Even if admitting that one’s own group or government may have gone to far - this does not imply acceptance of the measures taken by the others. And need made right : we had to defend ourselves against the Swedish Threat - better early than too late! If we had not intervened in Åland - the finland-swedes would have been massacred! If we had allowed the terrorists independence, the entire Kingdom would have been split!
Some important events - the way they were experienced.
The shots in Oslo
17th of May, 1996: it is the national day of Norway. The television cameras are all over the parade steet. Children are smiling, dressed in national costumes, waving Norwegian flags. The Royal Family wave to the masses from the balcony of the palace.
Suddenly, three shots are heard, broadcast to the population perched in front of televisions. Cameras zoom on the balcony of the palace. For a few moments - there is utter confusion. Then the shouts are heard - “The King is dead! The king is shot!”. The police have reacted - the assassins found, they are running through the parade of children. They aim their guns at police and fire. Miss, and shoot bystanding children in national costumes. 4 children aged 8-11 are killed.
Finally the assasins are caught. They are revealed to be Swedish immigrants living in the ghetto at Tøyen, members of an ultranationalist conspiracy.
The nation is mourning. The palace is surrounded by candles and notes of farwell placed there by children. The national grief is shown on TV - everyone reacts as if the King was a close friend or brother. Hundreds of thousands flock to Oslo to attend the funeral.
The police reveal on TV that they have investigated the incident; and found that the terrorists had met frequently with staff at the Swedish embassy. In Swedish media: The assasination of the king is shown on national TV. The asassin is described as “insane”. The accusations are shown to be groundless. “Why should we do such a thing?” the ambassador explains, “It would serve absolutely no purpose.”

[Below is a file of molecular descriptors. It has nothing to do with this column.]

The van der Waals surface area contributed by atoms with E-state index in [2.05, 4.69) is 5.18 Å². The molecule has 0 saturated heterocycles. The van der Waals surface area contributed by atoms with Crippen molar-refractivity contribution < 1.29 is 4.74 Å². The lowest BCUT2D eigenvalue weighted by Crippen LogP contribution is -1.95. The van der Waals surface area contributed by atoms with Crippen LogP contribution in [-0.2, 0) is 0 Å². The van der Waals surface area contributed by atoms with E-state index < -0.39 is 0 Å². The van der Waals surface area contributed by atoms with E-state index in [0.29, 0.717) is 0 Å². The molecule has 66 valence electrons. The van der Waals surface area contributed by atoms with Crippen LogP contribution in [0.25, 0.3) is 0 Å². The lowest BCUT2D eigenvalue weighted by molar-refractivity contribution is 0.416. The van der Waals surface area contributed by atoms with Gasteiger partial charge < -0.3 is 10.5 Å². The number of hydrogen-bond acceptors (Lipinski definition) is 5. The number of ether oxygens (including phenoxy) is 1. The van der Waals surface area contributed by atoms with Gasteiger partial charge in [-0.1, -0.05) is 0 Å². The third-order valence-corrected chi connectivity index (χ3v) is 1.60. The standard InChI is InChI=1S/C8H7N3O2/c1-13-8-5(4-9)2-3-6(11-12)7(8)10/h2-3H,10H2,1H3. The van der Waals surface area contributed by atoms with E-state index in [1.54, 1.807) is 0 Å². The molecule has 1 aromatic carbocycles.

10th of September, 1998 : Gunfire can be heard in the empty streets of Helsinki. “Groups belonging to the Swedish minority in Finland have barricaded themselves in certain areas of the city”, the journalist from BBC reports.
“It is said that the cause of the current clash is a mass arrest of potential terrorists - that’s basically any member of the Swedish minority. Government sources we have spoken to, however, claim the mass arrests began only after these groups barricaded themselves.”
Film of a black-clad civilian running across the street. Three shots are heard. The civilian dives for cover.
“Whatever the cause, it is clear that these people have food supplies and ammunition to last for months, if not years, and that what we see here in Helsinki may well only be the beginning.”
The camera focuses on a collapsed dead body on the street, no-one dearing to remove it for fear of being shot.
24th of November, 1998 : The streets of Malmö are packed, Scanian flags hanging from every window of every building. The crowd have been cheering for half a day; from the city hall hangs a banner that reads “Long live independent Skåne.”
The Danish newsreporter turns toward the camera; “The people of Skåne are all supportive of the independence declaration. Our government has promised to do all in its power to support the new, independent state. Worries here in Malmö are rising, however, as there are rumours Swedish military are...”